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What is being done to combat the recent ‘swatting’ calls causing schools to lock down?

SALEM – Parents’ cars were already lining up for the half-day layoff in Salem on Wednesday when the school went into lockdown for a so-called active shooter. But there has never been an active shooter near the school.

“We suspected Salem would come up with one of these school shooter hoaxes,” Police Chief Lucas Miller told WBZ.

Because of this, his department was prepared for a rather tempered response.

More than a dozen schools in Greater Boston were locked down this week, prompted by the same — or very similar — 911 hoax calls. “Someone says ‘hey, I’m out of school and I’m coming to shoot,'” Miller explained. . But the entire threat is fake, designed to elicit a massive police response and waste resources.

“Crush” incidents have recently spread across the country. Last week there was a series of accidents in Vermont and this week in Massachusetts.

The FBI has estimated that thousands of swatting calls require a police response each year, and the federal agency is helping local districts investigate recent calls.

While the threat may not be real, the police response and blockade of the school is. “We respond as we would if it were the real thing,” said Concord Police Lieutenant Brian Goldman, who took a phone call to Middlesex School this week. “We don’t have a choice. We can’t guess and say, ‘oh that’s a hoax’ and then don’t go there and then something happens.”

Lockdowns can cause great anxiety for students hiding under desks and parents asking for information. “Obviously we were a little concerned and didn’t know what was going on, but we just closed the doors,” Salem High School senior Aaron Dwyer explained to WBZ after being in class for the brief lockout. “I saw a bunch of cruisers coming in rotation, and me being that mom, freaked out a little bit and started texting,” her mom Deb said.

Dr. Erica Lee is a psychologist at Boston Children’s Hospital who often talks with families about the fear these lockdowns trigger. “I think the uncertainty of not knowing for sure whether our children will be safe is something both parents and children really struggle with. It’s really the main thing we see often as psychologists are children and parents who just say ‘I I worry a lot about my son,” she said. “When these crushing incidents happen, ‘I don’t even know if I should send my child to school.'”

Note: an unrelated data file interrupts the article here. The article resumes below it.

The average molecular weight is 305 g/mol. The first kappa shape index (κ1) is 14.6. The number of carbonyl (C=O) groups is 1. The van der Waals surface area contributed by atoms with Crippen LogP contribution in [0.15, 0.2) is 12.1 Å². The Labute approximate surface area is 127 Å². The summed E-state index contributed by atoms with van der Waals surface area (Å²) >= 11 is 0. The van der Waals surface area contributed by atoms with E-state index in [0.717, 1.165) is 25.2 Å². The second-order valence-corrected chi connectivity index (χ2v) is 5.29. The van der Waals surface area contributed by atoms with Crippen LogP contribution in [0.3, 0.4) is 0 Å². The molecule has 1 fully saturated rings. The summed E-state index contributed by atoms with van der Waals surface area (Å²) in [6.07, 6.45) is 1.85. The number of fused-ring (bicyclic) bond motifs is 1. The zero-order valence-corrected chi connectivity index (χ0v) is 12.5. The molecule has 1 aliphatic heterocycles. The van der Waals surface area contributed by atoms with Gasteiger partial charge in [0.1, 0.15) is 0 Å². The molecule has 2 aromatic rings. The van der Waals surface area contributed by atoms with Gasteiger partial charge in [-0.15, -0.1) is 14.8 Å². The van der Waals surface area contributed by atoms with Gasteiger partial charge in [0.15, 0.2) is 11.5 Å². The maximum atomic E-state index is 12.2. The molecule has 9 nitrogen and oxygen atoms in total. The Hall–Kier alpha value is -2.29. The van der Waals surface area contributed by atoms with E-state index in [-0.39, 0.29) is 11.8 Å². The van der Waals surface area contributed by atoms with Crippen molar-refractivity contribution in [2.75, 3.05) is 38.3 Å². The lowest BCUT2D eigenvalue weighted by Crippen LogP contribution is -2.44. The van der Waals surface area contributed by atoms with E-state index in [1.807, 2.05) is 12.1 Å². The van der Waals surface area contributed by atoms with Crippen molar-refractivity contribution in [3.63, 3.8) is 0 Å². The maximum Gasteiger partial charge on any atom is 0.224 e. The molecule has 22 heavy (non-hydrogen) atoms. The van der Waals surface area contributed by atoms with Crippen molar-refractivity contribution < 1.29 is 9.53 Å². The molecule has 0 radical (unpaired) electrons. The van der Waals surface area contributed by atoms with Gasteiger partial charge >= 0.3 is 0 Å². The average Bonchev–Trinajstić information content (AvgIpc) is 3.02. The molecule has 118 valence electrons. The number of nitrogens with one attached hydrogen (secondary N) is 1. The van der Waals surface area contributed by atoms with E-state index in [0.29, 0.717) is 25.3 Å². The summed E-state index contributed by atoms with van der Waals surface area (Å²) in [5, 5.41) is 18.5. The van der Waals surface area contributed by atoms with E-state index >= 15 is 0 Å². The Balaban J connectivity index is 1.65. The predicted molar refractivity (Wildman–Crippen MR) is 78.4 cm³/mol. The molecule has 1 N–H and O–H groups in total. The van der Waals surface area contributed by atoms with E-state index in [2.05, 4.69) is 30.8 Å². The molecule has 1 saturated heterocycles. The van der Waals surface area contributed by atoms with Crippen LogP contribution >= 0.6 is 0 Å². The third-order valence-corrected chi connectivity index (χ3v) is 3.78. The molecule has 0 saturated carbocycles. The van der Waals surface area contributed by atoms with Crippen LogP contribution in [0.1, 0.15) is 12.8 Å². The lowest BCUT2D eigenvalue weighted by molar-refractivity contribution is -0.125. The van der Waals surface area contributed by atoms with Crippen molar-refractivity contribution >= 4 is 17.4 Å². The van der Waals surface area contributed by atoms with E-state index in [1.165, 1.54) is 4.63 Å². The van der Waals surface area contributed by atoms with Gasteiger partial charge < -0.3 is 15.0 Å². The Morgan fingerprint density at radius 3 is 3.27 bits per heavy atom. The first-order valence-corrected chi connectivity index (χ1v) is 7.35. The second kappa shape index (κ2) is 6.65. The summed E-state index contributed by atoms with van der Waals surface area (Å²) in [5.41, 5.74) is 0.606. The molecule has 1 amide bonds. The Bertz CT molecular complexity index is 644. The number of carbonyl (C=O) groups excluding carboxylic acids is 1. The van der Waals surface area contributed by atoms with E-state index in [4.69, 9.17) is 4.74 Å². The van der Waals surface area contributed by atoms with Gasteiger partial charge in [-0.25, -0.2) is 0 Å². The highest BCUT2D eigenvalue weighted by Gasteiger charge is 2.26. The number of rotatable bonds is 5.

The best thing parents can do, Dr. Lee explained, is be honest with their children on an age-appropriate level. “Even though these lockdown drills can be so stressful because they’re so weird, the idea that a bad person might walk into school, there might be an emergency, we might need to hide, and that thing can be really scary for kids. .. The more they practice it, the more they understand what safety protocols are… This actually provides predictability and a sense of calm if and when they have to do an exercise or when something goes wrong.”

While “swatting” has serious consequences, legal experts tell WBZ that more can be done to combat it at its source. “What’s interesting is that very few states actually have laws on the books to address or penalize anti-swatting,” said WBZ legal analyst Jennifer Roman.

Massachusetts has a state crime ledger law, but it only makes crushing a misdemeanor punishable by up to one year in prison.

However, many cases of swatting originate outside state lines. “The call is placed in Ohio, [for example]”said Roman. “But it was received in Massachusetts. Now we’ve implicated interstate jurisdiction so the federal government can get involved, the FBI can get involved.”

At that point, swatting is punishable by up to five years in prison, then up to 20 years if the call results in bodily harm, then up to life in prison if the call results in death.

For example, a man is facing 20 years in prison after a fake 911 call in Wichita, Kansas in 2018 that led to officers killing a man inside his home due to false information. The hitter “didn’t pull the trigger,” Roman explained. “A police officer did, but he was in response to one of the crushing incidents and the police responded with an appropriate response.”

Because of the alleged hundreds of thousands of dollars in manpower and the time crushing accidents can cost cities, Roman believes laws need to be stricter and more specific at both the state and federal levels.

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